Until Monday evening, Warren herself had not publicly confirmed that is what Sanders said. However, multiple people “familiar with the meeting” confirmed it, according to CNN, and BuzzFeed reported that Warren shared the comments with others at the time. Monday night, Warren laid it all out there for the New York Times:
"Among the topics that came up was what would happen if Democrats nominated a female candidate. I thought a woman could win; he disagreed,” she said. “I have no interest in discussing this private meeting any further because Bernie and I have far more in common than our differences on punditry.” She added that she and Mr. Sanders were “friends and allies” and said she believed they would continue to work together to beat Mr. Trump.
How is this going to go at the debate?
Sanders could reiterate his denial, risking a claim from Warren and other witnesses that he’s a liar. He could feign memory loss, which might not be wise for a 78-year-old candidate and might sound as though he’s weaseling. Alternatively, he could confess and then say he has changed his mind. There is really no good option for him, which one suspects is precisely why the story has come out in the days preceding the final debate before the Iowa caucuses.
Warren needs to proceed with a scalpel — and not a meat cleaver. She doesn’t want to get in the way of an opponent struggling to avoid a major blow-up just weeks before the vote in Iowa.
Other candidates might choose to pile on. Sen. Amy Klobuchar (D-Minn.) already tweeted on Monday, seeming to take Warren’s side:
For former vice president Joe Biden — who got strong polling news on Monday showing him leading by 6 percentage points in a national Quinnipiac poll, Monmouth’s Iowa poll (plus-6 percentage points) and a Franklin Pierce University-Boston Herald poll in New Hampshire (plus-4 percentage points) — this might be a perfect opportunity to sit back and watch two opponents go at it. Likewise, this might be a good opportunity for former South Bend, Ind., mayor Pete Buttigieg to point to the fighting as indicative of what is wrong with Washington and remind everyone that, while in the military, he worked alongside and had to put his life in the hands of men and women, gay and straight, white and nonwhite.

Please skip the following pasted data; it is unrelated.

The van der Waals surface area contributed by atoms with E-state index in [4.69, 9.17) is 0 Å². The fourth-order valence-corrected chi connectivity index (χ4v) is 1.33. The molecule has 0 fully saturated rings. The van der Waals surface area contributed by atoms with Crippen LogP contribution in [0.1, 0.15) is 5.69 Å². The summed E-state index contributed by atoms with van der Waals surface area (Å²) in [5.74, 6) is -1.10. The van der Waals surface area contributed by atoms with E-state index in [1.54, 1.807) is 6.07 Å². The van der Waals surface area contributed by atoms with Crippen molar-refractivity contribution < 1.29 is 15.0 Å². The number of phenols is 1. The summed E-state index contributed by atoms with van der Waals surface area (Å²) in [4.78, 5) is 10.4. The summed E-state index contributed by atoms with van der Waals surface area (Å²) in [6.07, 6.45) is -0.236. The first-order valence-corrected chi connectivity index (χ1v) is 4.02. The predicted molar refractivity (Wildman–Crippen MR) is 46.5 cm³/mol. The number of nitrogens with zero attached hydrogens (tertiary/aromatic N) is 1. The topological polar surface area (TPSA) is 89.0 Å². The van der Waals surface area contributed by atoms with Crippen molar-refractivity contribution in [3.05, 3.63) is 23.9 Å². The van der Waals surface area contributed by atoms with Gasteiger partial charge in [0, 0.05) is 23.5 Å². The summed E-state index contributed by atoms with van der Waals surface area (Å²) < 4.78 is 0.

One thing is virtually certain: Every candidate on the stage is going to insist a woman is just as, if not more, electable than a man. Sadly, many Democratic female voters, party insiders and organizational leaders with whom I have spoken over the last year have expressed the same fear of nominating a “risky” woman or person of color. (“I would love to have a woman, but this is too important!”) Somehow, they, like plenty of men, took from the 2016 race that any woman would have a hard time beating President Trump, not simply that Hillary Clinton (who did win the popular vote, after all) did not get the job done.
Unfortunately, too often the media has adopted the idea that, unless Democrats get an old white guy, they cannot win over old white guys in the Midwest and therefore cannot win the presidency — ignoring the multiple roads to 270 electoral votes, female candidates’ success in 2018, and the vast number of suburban and college-educated white women the party needs to hang onto in key states.
Maybe putting the myth of the electable white guy out there and rebutting it will help not only Warren but Klobuchar, as well. At the very least, it should make for a lively debate and maybe even force the media to reexamine an assumption that has shaped a lot of their coverage.